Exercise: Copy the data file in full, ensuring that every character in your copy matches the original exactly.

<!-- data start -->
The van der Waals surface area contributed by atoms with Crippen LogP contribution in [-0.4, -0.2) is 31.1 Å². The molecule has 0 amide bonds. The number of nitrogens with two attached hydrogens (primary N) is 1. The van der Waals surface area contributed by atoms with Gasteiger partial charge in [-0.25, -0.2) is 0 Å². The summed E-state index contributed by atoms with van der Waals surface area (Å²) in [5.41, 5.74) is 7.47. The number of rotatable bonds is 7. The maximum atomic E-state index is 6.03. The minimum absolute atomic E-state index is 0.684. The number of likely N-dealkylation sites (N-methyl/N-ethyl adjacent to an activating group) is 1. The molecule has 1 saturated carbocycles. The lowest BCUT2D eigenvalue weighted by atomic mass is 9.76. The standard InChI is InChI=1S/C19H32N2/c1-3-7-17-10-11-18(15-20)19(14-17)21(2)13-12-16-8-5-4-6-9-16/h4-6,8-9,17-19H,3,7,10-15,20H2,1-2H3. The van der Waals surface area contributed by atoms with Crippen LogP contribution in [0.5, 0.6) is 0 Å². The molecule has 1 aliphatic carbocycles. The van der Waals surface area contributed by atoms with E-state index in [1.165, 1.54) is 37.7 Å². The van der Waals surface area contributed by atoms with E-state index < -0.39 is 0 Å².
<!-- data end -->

The van der Waals surface area contributed by atoms with Crippen LogP contribution in [-0.4, -0.2) is 31.1 Å². The molecule has 0 amide bonds. The number of nitrogens with two attached hydrogens (primary N) is 1. The van der Waals surface area contributed by atoms with Gasteiger partial charge in [-0.25, -0.2) is 0 Å². The summed E-state index contributed by atoms with van der Waals surface area (Å²) in [5.41, 5.74) is 7.47. The number of rotatable bonds is 7. The maximum atomic E-state index is 6.03. The minimum absolute atomic E-state index is 0.684. The number of likely N-dealkylation sites (N-methyl/N-ethyl adjacent to an activating group) is 1. The molecule has 1 saturated carbocycles. The lowest BCUT2D eigenvalue weighted by atomic mass is 9.76. The standard InChI is InChI=1S/C19H32N2/c1-3-7-17-10-11-18(15-20)19(14-17)21(2)13-12-16-8-5-4-6-9-16/h4-6,8-9,17-19H,3,7,10-15,20H2,1-2H3. The van der Waals surface area contributed by atoms with Crippen LogP contribution in [0.5, 0.6) is 0 Å². The molecule has 1 aliphatic carbocycles. The van der Waals surface area contributed by atoms with E-state index in [1.165, 1.54) is 37.7 Å². The van der Waals surface area contributed by atoms with E-state index < -0.39 is 0 Å².